Baby Grace, checking out the firewood plie on July fourth. She is a sweetie



Working in the Tree Tops
September 10, 2020, 10:05 am
Filed under: September 2020 | Tags: , , ,
One of three large piles.

September 10, 2020

Many people think that working in the tree tops requires a person to be up in the air, at the top of a tree. I am working in the tree tops that are laying on the ground from my recent tree harvest. I am salvaging firewood to be used to boil maple sap, to make maple syrup.

I am cutting everything three inches or larger, that didn’t make lumber logs and hauling them out to be cut to length and split. The brush and smaller limbs are being left for homes for small woodland creatures and to rot to enrich the forest floor.

Our harvest consisted of about 60 mature trees. The trees were removed to allow the growth of many smaller trees, predominantly maple, both hard and soft varieties. The trees removed, also allow for mature maples to have more open canopy for crown growth. It also lets in light and air to the forest floor. I can direct some water puddles towards the nearby stream, allowing the water to runoff through the existing leaf litter. This drys the forest, but assures that water quality is improved by the filtering effects of the leaf litter.

Bree is learning lessons as we work towards her weaning. She is not always happy with me. Here she learns patience. I tied her to a fence post far from mom. She did not like it, but soon realized that she would have to wait on me. This was a short lesson of about 35 minutes. It was good for her. She can be strong willed, but yields fairly quickly. Her training continues.

The garden harvest continues. Our animal corn harvest is starting, as I build shocks. Hand picking will begin soon. I picked a few random ears last night. I am happy with what I see so far.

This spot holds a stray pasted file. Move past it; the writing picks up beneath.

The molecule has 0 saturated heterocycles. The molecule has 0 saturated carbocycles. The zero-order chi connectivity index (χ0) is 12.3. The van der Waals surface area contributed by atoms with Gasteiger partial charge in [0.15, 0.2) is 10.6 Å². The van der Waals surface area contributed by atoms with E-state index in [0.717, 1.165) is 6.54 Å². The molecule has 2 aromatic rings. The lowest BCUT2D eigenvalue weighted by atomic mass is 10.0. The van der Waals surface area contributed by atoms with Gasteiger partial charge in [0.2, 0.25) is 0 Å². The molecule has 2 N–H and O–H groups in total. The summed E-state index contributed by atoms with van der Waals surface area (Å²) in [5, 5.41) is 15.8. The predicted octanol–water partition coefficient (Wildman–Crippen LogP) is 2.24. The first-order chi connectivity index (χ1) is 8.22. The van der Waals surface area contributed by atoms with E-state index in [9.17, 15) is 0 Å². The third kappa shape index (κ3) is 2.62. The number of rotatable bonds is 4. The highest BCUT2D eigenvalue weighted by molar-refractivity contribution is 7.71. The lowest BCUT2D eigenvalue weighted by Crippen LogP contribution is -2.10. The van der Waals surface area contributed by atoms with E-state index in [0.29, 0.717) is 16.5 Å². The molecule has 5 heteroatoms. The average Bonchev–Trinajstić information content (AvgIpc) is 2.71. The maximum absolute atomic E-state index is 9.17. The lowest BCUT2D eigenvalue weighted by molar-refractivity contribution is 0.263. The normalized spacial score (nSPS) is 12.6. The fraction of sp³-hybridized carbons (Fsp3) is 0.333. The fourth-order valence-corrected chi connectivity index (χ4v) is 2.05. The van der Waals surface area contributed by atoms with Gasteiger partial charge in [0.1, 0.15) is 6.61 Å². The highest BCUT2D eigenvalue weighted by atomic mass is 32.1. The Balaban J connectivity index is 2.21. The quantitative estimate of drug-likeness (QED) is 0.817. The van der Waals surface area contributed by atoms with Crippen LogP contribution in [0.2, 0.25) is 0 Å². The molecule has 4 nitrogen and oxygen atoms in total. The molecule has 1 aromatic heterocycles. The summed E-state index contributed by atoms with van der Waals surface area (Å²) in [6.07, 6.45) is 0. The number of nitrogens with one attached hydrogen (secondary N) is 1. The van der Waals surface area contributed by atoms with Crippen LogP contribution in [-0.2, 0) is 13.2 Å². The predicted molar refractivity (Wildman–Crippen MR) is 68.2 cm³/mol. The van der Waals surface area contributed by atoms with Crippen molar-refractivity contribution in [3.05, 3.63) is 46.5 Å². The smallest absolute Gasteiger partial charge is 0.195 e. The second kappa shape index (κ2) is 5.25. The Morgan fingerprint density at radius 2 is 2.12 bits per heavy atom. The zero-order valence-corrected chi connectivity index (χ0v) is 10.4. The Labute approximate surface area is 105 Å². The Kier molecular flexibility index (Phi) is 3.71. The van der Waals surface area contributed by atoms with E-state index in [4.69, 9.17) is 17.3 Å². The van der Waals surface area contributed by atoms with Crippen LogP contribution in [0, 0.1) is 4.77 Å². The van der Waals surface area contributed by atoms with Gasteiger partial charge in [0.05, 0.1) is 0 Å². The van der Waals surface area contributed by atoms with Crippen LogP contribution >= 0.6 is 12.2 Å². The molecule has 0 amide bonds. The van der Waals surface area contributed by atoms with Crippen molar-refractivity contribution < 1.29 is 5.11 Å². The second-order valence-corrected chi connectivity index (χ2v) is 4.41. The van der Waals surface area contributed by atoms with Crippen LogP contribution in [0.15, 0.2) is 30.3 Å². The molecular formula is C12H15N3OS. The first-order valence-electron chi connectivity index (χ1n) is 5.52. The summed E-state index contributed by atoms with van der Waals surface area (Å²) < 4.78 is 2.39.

The crop should fill my crib.

A busy time is coming, but we look forward to the dash to winter!



Feeling Good
October 8, 2019, 2:26 pm
Filed under: October 2019, Uncategorized | Tags: , ,

mary20191stbaby

October 8, 2019

Our weather has been nice. My work list is getting completed. Autumn is making itself known. Our last cow had her calf and things are good. We finished filling the sugarhouse woodshed yesterday. I even delivered a load of firewood for a birthday present.

chuckwood2019

I am a little sore today from doing unaccustomed work….I haven’t had this in a long time. Oh sure, do too many sit-ups or ride a horse…and I feel that the next few days, but holy cow!  When did a little extra work start to make my old muscles stiff and sore? This aging stuff is for the birds, but all in all…I feel good!

Honestly, how could a guy not feel good. I’m surrounded by family, friends, great draft horses and farm animals. Sure there is work that comes with those things. Work that is well worth the effort! Heck with feeling good… I feel great!



A Tale of Two Kitties

Milo and Otis

Milo and Otis

July 7, 2015

My granddaughter got to pick out two kittens from our recent litters. I suggested in jest that she should have a kitty and to my amazement, her dad thought so too. These kittens are cute, like all kittens, but they are borderline wildcats. I pick them up from time to time when they are small, but as they grow and crawl out of the box, I pet them much less. Kittens need little boys and girls to tame them, keep them calm and love them.

These two baby “tigers” were hiding in my workshop. It took three adults and two children a half an hour to catch and contain the little darlings. The kittens were delighted. I could tell from their squalling and hissing that there was nothing they’d rather do, than to be held in the arms of a child. The children paid no attention to the jaw snapping sweeties, but they did wrap the one with the biggest claws in a baby doll blanket for a while 😮

In no time at all, much to my surprise, the kittens were purring and enjoying being held. “We must name them.”, my granddaughter said. So all of us started to come up with names for the two male kittens. I used traditional oxen names like Bright and Lion, Star and Tiger, Cuff and Link, Boone and Crocket, but my granddaughter was not having it. Finally I said, “What about Milo and Otis?” She loved the idea.

After a few minutes, she asked me, “How will I tell them apart?” I looked them over and in my best grandfatherly advice I told her, “Milo has an “M” on his head….and if you lift the tail on the other one…there is an “O” for Otis!”  She was not amused…..